A new portable device can quickly identify various airborne chemicals and gases harmful to human health, according to scientists from Nanyang Technological University, Singapore (NTU Singapore).
The new prototype provides real-time monitoring of air quality in events like haze outbreaks, and assists in the detection of gas leaks and industrial air pollution. It can identify hazards like sulphur dioxide and larger compound molecules, such as benzene.
The new technology, reported in the science journal ACS Nano in September, was developed by a research team led by Associate Professor Ling Xing Yi, head of the Division of Chemistry & Biological Chemistry at NTU’s School of Physical and Mathematical Sciences.
Current methods of identifying gases in the air use a laboratory technique called Gas Chromatography – Mass Spectrometry (GC-MS), which is reliable but requires tedious sample collection and takes between a few hours and a few days to obtain results from air samples.
Emergency scenarios require a fast and ongoing analysis of potential air contamination, such as following a natural disaster, chemical spill or illegal dumping of toxic waste, so that emergency responders can take appropriate action.
The new device uses a small patch made of a special porous and metallic nanomaterial to first trap gas molecules. When a laser is shone on it from a few metres away, the light interacts with the gas molecules, causing light of a lower energy to be emitted. When analyzed, it gives a spectroscopic readout in the format of a graph chart.
The spectroscopic readout acts like a “chemical fingerprint” corresponding to various chemicals present on the patch. The whole process takes about 10 seconds to complete. These chemical fingerprints from the sample are referenced against a digital library of fingerprints to quickly determine what chemicals have been detected.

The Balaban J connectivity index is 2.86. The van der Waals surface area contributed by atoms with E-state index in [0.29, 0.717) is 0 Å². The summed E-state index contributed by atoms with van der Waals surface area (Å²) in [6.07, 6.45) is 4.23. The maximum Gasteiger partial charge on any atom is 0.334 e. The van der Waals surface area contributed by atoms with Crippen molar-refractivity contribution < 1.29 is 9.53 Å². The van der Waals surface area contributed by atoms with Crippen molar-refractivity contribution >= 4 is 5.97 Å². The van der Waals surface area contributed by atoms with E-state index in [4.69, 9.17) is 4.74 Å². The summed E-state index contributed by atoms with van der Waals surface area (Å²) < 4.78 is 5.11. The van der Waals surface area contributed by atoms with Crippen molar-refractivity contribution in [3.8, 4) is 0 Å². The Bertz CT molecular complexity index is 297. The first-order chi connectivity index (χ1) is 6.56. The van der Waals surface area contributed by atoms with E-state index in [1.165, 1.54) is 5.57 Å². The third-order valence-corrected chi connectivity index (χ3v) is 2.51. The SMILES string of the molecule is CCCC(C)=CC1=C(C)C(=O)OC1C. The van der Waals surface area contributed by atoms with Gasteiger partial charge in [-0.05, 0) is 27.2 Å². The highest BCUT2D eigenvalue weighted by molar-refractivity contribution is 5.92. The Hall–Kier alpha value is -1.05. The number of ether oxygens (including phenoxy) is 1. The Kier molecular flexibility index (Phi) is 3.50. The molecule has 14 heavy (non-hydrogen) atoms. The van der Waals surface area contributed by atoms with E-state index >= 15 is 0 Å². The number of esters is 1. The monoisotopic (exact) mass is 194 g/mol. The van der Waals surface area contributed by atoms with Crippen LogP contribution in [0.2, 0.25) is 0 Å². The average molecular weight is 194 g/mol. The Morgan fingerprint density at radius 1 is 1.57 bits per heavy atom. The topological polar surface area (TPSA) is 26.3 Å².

Known as Raman spectroscopy, this is a long-established technique for identifying chemical substances. Typically, it has been used only on solid and liquid samples, since gaseous chemicals are too dilute for the laser and detector to pick up. A special nanostructure was made from a highly porous synthetic material known as a metal-organic framework, which actively absorbs and traps molecules from the air into a ‘cage’.
“Our device can work remotely, so the operation of the laser camera and analysis of chemicals can be done safely at a distance. This is especially useful when it is not known if the gases are hazardous to human health,” said Ling.
The device can also detect PAHs at parts-per-billion (ppb) concentrations in the atmosphere as well as performing continuous monitoring of the concentration of the different types of gases like carbon dioxide (CO2) in the atmosphere, which could be a useful application in many industrial settings.
Through NTUitive, NTU’s innovation and enterprise company, the team has filed for a patent and is now commercializing the technology for use in pollution monitoring, chemical disaster response, as well as other industrial applications.